Government bureaucracies in Nevada are smaller than anywhere else in the nation. There are fewer public workers per capita than in any other state—and that was true before the recession and recession-related layoffs. The number of public workers has been declining in Nevada for many years and recently the demand for them has been rising. Many government tasks especially need doing when times are hard. “Demand for public services goes up in a recession,” said Gov. Brian Sandoval’s aide Dale Erquiaga in July.
“When times are tough, business loses customers,” said Gov. Richard Bryan in 1983. “When times are hard, government gains customers, and they are customers who cannot take their business elsewhere!”
As the public’s demand on government services have grown, and Nevada’s number of public workers has shrunk, those who remained in public service found themselves working harder. Workplaces have become more tense, particularly in this climate of worker-bashing.
The politics of work
Though the stereotype promoted by business depicts a close alliance between the Democratic Party and government workers, in fact under the modern Party with its heavy corporate funding, Democrats are as likely to bash workers as embrace them because it is a way to show independence from special interests. Certainly, Democrats are not the advocates of public workers they once were.
In the mid-1990s state workers were mostly represented by a union called the State of Nevada Employees Association (SNEA), which prided itself on its independence and lack of national union affiliation. Democratic Gov. Robert Miller provoked a fight with SNEA and encouraged Service Employees International Union (SEIU) to come into Nevada and compete with SNEA. SNEA then was forced, in its own defense, to affiliate with another national union, the American Federation of State County and Municipal Employees (AFSCME). When the dust settled SEIU was defeated and withdrew. Nothing had been accomplished except that Miller made points with voters for being anti-union, and AFSCME eventually deleted the local name of the union.
In 2010, both the Democratic and Republican candidates for governor of Nevada were critics of public pensions. Workers had no advocate in the race, though candidates Rory Reid and Brian Sandoval at least were willing to criticize the system without belittling public workers.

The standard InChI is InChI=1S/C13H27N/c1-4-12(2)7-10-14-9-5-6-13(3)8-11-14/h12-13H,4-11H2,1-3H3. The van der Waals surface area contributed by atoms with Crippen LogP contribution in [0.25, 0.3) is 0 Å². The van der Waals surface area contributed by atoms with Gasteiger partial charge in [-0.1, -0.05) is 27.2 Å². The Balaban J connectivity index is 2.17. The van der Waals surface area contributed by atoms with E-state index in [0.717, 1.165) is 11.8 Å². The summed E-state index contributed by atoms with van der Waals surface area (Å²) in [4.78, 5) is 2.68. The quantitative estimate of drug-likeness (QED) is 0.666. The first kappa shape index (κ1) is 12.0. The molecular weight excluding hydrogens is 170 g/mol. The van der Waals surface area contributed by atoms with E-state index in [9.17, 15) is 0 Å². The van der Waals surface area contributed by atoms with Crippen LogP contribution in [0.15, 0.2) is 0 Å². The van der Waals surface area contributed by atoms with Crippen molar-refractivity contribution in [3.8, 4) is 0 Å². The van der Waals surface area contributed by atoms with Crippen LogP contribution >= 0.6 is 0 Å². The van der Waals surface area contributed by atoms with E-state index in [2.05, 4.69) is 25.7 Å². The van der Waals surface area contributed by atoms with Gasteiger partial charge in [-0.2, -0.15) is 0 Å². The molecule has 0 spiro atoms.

Nor is the press normally helpful to workers. During one joint appearance of Reid and Sandoval last year, a reporter’s question was framed this way: “Public employee compensation is like the 800-pound gorilla in the room when you're talking about Nevada's financial stability. Most experts agree that it has become a public finance crisis. Are you willing to lead the way on comprehensive reform on public employee retirement and health benefits?” The question postulated as fact a premise that is actually subject to debate and described anti-worker stances as “reform.”
There is a lot of meansprirtedness and free floating anger in this society, and business and conservatives work hard to channel it against public workers.
Kenny Guinn, Nevada’s governor from 1999 to 2007, both a public employee and a private sector executive, and he did not approve of the vitriol aimed at public workers.
“In state government, we have some very dedicated people who want very much to serve and protect our citizens,” he said. “They sit at old desks, on squeaky chairs, work in poorly heated buildings with outdated equipment. … These agencies truly have only one goal: to better serve the public and to request the funds they feel they need to accomplish that goal.”
At Oklahoma City in 1995, almost a hundred people died, virtually all of them public workers.
One decade ago, on September. 11, more than 600 public workers lost their lives, most of them while they were trying to protect or rescue others. That tragedy was a setback to the effort of business and reactionaries in their effort to demonize the public’s workers. The recession has been an opportunity for them to make up lost ground.
We would all be better off if politicians would criticize with less vitriol, if members of the public would not believe everything they read, if reporters would subject all information—including conventional wisdom—to the same scrutiny.